NEWS
September 24, 2010
After a tough workout there's nothing better than sliding into a chilly pool to cool off. That cool-down might have a down side, however--increasing your appetite. A study found that water immersion following a bout of exercise may make exercisers likely to eat more compared with those who didn't get into the water. Australian researchers tested 10 physically active men who went through three experiments. In each they ran on the treadmill for 40 minutes, but in one they were immersed chest-high in cold water (59 degrees Fahrenheit)
NEWS
September 12, 2010
Maintaining weight loss is tough--most people eventually regain the weight they lose. A new study suggests that levels of appetite hormone in the body before dieting could forecast how many pounds are put back on after dieting. Researchers looked at appetite hormone levels among 104 men and women who were obese and overweight. The participants went on an eight-week diet and had fasting hormone levels checked 32 weeks later. One of the hormones, ghrelin, increases appetite, with levels rising before eating.
NEWS
September 7, 2010
Adequate nighttime sleep has been shown in many studies to influence body weight in adults. But the same pattern may also be true for infants and toddlers. A study published Monday found that how much and, here's the key -- when -- babies sleep can be important to weight gain later in life. Researchers from the University of Washington and UCLA used data from a national survey of children and adolescents to study 1,930 children ages 0 to 13. Information on the children was collected on two occasions, in 1997 and 2002.
SCIENCE
April 3, 2004 | From Reuters
Leptin, a hormone that affects weight and appetite, apparently helps wire the brain in ways that might set an animal on a lifetime path to slenderness or obesity, two teams of U.S. researchers said Thursday. The studies, published in the journal Science, may take doctors a step closer to understanding whether leptin could be manipulated to help overweight people lose weight and keep it off.
NEWS
September 24, 2010
After a tough workout there's nothing better than sliding into a chilly pool to cool off. That cool-down might have a down side, however--increasing your appetite. A study found that water immersion following a bout of exercise may make exercisers likely to eat more compared with those who didn't get into the water. Australian researchers tested 10 physically active men who went through three experiments. In each they ran on the treadmill for 40 minutes, but in one they were immersed chest-high in cold water (59 degrees Fahrenheit)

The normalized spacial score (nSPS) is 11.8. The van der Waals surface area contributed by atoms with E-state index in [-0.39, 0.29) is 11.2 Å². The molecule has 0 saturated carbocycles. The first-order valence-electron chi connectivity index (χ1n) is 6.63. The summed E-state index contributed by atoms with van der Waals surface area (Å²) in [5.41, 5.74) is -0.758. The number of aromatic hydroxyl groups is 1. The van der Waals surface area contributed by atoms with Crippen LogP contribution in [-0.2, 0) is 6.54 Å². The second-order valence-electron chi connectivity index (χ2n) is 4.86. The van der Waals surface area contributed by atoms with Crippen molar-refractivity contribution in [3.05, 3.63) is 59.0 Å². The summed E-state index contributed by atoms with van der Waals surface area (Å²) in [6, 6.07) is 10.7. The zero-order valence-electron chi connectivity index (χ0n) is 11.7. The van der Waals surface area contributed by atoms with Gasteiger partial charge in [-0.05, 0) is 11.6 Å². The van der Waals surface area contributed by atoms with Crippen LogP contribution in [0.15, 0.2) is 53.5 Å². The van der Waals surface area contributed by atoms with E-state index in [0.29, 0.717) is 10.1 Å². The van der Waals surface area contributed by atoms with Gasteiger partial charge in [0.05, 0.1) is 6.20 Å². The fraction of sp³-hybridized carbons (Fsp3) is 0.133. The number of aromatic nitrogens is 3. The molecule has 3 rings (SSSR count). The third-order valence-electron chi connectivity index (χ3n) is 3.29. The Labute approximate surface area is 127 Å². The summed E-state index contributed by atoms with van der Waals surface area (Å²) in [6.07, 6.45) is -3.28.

NEWS
September 12, 2010
Maintaining weight loss is tough--most people eventually regain the weight they lose. A new study suggests that levels of appetite hormone in the body before dieting could forecast how many pounds are put back on after dieting. Researchers looked at appetite hormone levels among 104 men and women who were obese and overweight. The participants went on an eight-week diet and had fasting hormone levels checked 32 weeks later. One of the hormones, ghrelin, increases appetite, with levels rising before eating.
NEWS
September 7, 2010
Adequate nighttime sleep has been shown in many studies to influence body weight in adults. But the same pattern may also be true for infants and toddlers. A study published Monday found that how much and, here's the key -- when -- babies sleep can be important to weight gain later in life. Researchers from the University of Washington and UCLA used data from a national survey of children and adolescents to study 1,930 children ages 0 to 13. Information on the children was collected on two occasions, in 1997 and 2002.
HEALTH
August 9, 2010 | By Elena Conis, Special to the Los Angeles Times